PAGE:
Monday, 19th April 2010 - 5 Comments
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Recently a few friends of mine have asked me how to begin learning about some of the cutting edge theories being developed in Theoretical Physics. Having investigated the situation at length for my own learning process I decided to formulate a comprehensive work plan which I have outlined below.
There are a multitude of popular science texts that encompass new theories in Physics and Mathematics and I will list them at the end of the article. I do believe however that it is difficult, if not impossible to grasp the significance of the results without a mathematical background and treatment. As such, the course outline below will contain a significant mathematical component, sufficient to undertake self-study in Theoretical Physics.
The plan requires that one is comfortable with GCSE Mathematics or the international equivalent. It will attempt to replicate the knowledge gained via an extensive undergraduate Masters course in Mathematical Physics at a top University but the article is aimed at the enthusiastic amateur and will not be as comprehensive as a full-time University study course. If one is keen enough, then one should consider application to a full-time course at University.
I will emphasise now that a full understanding will only be gained by a significant investment of time spent learning, as well as working through questions and examples. Mathematics and Physics are not "spectator sports". Self-study is not akin to the "red cross" culture of school Mathematics. Gaining incorrect answers (at least initially!) is something to be encouraged. Physics is fundamentally about experimentation. Try something out and see what happens. It will no doubt be surprising.
Any reasonable course on Physics necessitates a solid understanding of A-Level Mathematics (or international equivalent). In particular the Pure component will provide a basic introduction to algebra, geometry and calculus. I am personally familiar with the Edexcel (London) examinations board. However the OCR board is also highly recommended. It will be necessary to learn all four of the Pure Core Mathematics texts:
Depending upon the amount of time available it is strongly recommended that the Pure component of the Edexcel Further Mathematics A-Level be studied:
A solid grounding in Newtonian Mechanics is also a prerequesite for undergraduate study. The Edexcel Mechanics components are suitable:
Statistics is an important subject in many areas of study, including Physics. However, it is not as much a prerequesite as Pure Mathematics or Mechanics. However, for completeness, the Edexcel texts are presented:
This concludes the basic grounding in Mathematics that will prepare you for an undergraduate course on Mathematical Physics or Theoretical Physics.
At this stage it will be necessary to learn the extremely important tools of Linear Algebra, Differential Equations, Real Analysis and Vector Analysis. These subjects will allow you to tackle Electromagnetism, Classical Mechanics, Special Relativity and Quantum Mechanics in a straightforward manner.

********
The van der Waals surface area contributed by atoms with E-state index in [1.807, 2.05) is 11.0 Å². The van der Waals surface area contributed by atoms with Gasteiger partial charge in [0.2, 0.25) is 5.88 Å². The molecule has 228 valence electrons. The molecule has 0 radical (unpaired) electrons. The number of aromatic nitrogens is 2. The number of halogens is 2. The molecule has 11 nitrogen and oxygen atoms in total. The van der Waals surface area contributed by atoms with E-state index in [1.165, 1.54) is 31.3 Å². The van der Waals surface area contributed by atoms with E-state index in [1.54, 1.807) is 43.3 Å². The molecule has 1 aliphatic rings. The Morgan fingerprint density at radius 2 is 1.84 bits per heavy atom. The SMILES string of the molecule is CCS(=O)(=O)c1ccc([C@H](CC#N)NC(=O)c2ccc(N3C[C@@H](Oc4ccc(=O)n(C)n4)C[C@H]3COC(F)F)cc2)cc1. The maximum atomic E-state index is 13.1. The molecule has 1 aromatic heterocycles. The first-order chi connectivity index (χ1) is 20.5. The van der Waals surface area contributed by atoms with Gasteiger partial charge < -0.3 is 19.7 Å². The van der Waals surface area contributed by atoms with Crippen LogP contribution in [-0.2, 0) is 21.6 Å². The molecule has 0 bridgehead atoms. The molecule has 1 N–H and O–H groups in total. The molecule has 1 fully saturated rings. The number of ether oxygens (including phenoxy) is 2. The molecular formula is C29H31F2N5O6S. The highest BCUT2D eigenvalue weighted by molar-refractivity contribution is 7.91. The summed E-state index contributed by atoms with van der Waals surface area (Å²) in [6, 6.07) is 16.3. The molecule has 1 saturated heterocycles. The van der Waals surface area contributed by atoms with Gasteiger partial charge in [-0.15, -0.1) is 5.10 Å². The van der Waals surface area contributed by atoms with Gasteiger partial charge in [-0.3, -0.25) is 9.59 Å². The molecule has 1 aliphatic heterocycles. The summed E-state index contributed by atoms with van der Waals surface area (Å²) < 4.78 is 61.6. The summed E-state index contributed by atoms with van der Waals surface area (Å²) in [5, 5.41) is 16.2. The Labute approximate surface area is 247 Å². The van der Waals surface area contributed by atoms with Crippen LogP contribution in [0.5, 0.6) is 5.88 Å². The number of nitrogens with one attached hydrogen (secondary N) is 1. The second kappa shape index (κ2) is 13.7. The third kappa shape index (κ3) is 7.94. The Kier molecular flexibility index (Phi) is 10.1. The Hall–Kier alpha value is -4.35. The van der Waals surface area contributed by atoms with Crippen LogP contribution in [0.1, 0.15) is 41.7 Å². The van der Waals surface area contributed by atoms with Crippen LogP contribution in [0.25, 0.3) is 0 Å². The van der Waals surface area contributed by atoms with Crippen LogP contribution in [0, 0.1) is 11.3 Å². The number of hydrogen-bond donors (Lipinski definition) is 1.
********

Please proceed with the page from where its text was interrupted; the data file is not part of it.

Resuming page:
It will also be necessary to gain an understanding into how University Mathematics is carried out, as any graduate text on Theoretical Physics will invariably utilise some difficult Mathematics. Thus, it is wise to read up on Mathematical Foundations:
- The Foundations of Mathematics
- Numbers and Functions: Steps to Analysis
- Introduction to Linear Algebra
- Schaum's Outline of Linear Algebra Fourth Edition
- An Introduction to Ordinary Differential Equations
- Vector Calculus (Springer Undergraduate Mathematics)
- Schaum's Outline of Vector Analysis, 2ed
Once the basic mathematical tools have been mastered the next step will be to progress onto the physical applications. Electromagnetism has a heavy field-based component and so will be difficult without an understanding in Vector Calculus. Classical Mechanics will make extensive use of Differential Equations. Special Relativity will rely on both your vector intuition and your Linear Algebra. Finally, Quantum Mechanics will require Complex Numbers, Linear Algebra and Vector Calculus.
- Introduction to Electrodynamics
- Electromagnetics: Second Edition (Schaum's Outline S.)
- Classical Mechanics (5th Edition)
- Schaum's Outline of Lagrangian Dynamics:
- Special Relativity (Springer Undergraduate Mathematics)
- Special Relativity (MIT Introductory Physics)
- Quantum Mechanics
- Schaum's Outline of Quantum Mechanics
An absolutely indispensible tool for physical problems is that of the Partial Differential Equation. PDE encompass areas as significant as Heat Transfer, Fluid Flow, Quantum Mechanics, Electromagnetics and General Relativity. A good grounding in the subject, as well as their numerical solution, is a prerequesite for most Physics graduate and Masters level courses.
- Partial Differential Equations: An Introduction
- Partial Differential Equations for Scientists and Engineers
- Schaum's Outline of Partial Differential Equations
- Numerical Solution of Partial Differential Equations: An Introduction
- Numerical Methods for Partial Differential Equations (Springer Undergraduate Mathematics Series)